Traveling while black in this region has definitely tainted my otherwise exciting experience. It means being both invisible and hyper-visible, stared at both in awe and in disgust, and both praised for your ‘perfect English’ and despised for not speaking Arabic well enough. My advice is to take a friend if you decide to visit this beautiful country. A black friend. A friend who gets it and who will calm you down when someone asks you if you speak ‘African’. Be prepared for the discomfort, but keep your head up.

You’re black, after all. Which means you’re magic, and not everyone responds in awe to things that outshine them. The world is vast and full of assholes, but there’s beauty too. It’s that beauty that makes the discomfort worth it at times.

‘We had no other choice’ – Of rape culture & the sexual exploitation of girls.

On 6th September, StarFM’s show Pane Nyaya hosted two children who spoke about being forced into prostitution in Harare. One was 9, the other 13. The interview, painful to listen to, sat with me for hours on end. The 9 year old girl explained how she would sell her body to survive – sometimes for as little as 25cents – to old men in bars in her area, often drinking and taking drugs herself so she could numb the pain. She even had permanent ‘boyfriends’ who may or may not pay her for sex, but who ‘protect’ her from other ‘clients’ if they were rough with her. The irony. Some of the men would even take whatever she earned and give her an ‘allowance’ from it – something that shocked me to my core. Not only was she being sexually exploited at 9 years old, whatever money she did make was slipped back into the pockets of the men that exploited her. On top of that, one of the girls explained how she had a child to look after as well – an extra mouth to feed on an already meagre income. In essence, these girls had no bodily autonomy, no other source of income, no chance at going to school or living normal childhoods, free from the violence they had to relive daily, just to get by.

The story was shared on social media and got people talking. Most of the comments related to the account expressed anger and shock at the cruelty of these men (and women who enabled these practices to continue). And then there was this:

blog larry tweet

There are multiple things wrong with this tweet as a point of departure and general attitude. The first is there is a strange correlation between contemporary hip hop music and the rape of young girls in extremely poor areas in Harare. Confused yet? Same. He effectively blames sexually explicit lyrics for the rape of a child, and does not address the fact that an adult male (‘brother’) has deliberately enacted sexual violence on a young girl. And there, ladies and gentlemen, is one example of the rape culture that continuously blames girls and women and ANYTHING ELSE EXCEPT THE MEN THAT RAPE – music, the erosion of so-called cultural values, women’s fashion, a rise in ‘immorality’, pop culture and so on. There is a deliberate refusal to simply say: Rapists cause high levels of rape and sexual assault. Girls and women are not responsible. Music is not responsible. New ‘cultural norms’ whatever the fuck that means, are not responsible. Rapists are responsible for rape. That’s it.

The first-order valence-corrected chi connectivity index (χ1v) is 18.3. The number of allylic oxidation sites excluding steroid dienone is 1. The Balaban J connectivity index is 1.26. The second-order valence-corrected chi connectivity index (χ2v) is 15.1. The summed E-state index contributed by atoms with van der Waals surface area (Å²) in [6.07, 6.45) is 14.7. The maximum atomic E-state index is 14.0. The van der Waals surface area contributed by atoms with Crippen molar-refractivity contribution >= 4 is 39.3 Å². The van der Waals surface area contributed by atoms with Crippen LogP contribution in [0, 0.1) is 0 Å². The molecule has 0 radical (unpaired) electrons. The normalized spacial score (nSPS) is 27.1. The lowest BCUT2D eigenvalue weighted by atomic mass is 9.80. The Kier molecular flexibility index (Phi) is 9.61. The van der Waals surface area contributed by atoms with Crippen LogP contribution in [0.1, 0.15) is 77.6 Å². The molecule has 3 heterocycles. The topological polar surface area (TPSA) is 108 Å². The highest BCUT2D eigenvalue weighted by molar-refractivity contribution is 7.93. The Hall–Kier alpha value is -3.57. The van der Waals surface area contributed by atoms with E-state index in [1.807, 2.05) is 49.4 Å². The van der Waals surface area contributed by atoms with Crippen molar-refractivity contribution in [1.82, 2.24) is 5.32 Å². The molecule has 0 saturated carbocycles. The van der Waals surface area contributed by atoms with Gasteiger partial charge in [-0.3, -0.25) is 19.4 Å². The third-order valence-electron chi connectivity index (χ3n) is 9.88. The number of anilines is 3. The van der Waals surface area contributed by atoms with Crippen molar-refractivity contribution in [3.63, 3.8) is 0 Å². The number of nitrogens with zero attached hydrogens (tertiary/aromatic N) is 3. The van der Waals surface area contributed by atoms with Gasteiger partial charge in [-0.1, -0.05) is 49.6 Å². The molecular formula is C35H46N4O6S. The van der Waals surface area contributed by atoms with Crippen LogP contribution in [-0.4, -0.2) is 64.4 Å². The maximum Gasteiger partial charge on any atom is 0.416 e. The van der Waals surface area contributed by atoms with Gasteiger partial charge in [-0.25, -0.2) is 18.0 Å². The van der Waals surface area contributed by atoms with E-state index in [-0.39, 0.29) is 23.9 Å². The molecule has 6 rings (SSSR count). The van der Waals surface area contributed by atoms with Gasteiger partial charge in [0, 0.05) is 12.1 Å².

According to Zimstat, there was a 42% increase in rape cases in Zimbabwe between 2010 and 2016. Over 60% of those raped were below the age of 16. How did we get here? Well, a toxic combination of rape culture, an inaccessible legal system for many, an ill-equipped police force and a culture of silence around sexual abuse.

Rape Culture: A society or environment whose prevailing social attitudes have the effect of normalizing or trivializing sexual assault and abuse.

The constant dehumanisation and loss of power, dignity and innocence of these girls is rooted in rape culture. Rape culture manifests in various ways, often in comments people make in passing when a woman has been sexually assaulted/raped/molested. Questions about what she was wearing, why she was walking alone, whether she ‘provoked’ her attacker, why she didn’t report the assault immediately after and so on, shifts the blame for the violence on the victim. Rape culture also denies the very real widespread nature of rape and sexual assault in women and girls’ lives across the country (and the world, really). There is a strange denialism about whether sexual violence is happening at the alarming rate it currently is, despite overwhelming evidence that is presented by women time and time again. The effect of this is that women are seen as being ‘overly sensitive’ or overreacting when we speak about sexual violence and its effects on us and the way we view the world. For every account made about sexual violence, there’s a counter narrative claiming that women are exaggerating and – if you’re openly a feminist like me – that we simply hate men and have no logical base for doing so.

Rape culture strips girls of bodily autonomy from a very young age by sexualising children while simultaneously telling them that ‘losing’ their virginity before marriage lowers their worth. Couple that with a culture of silence around rape and sexual abuse in families, churches, work places and schools, and you have yourself an epidemic of men who won’t take responsibility, men and women that won’t force them to take responsibility, and girls who have been scarred for life but cannot speak about it for fear of facing even more violence.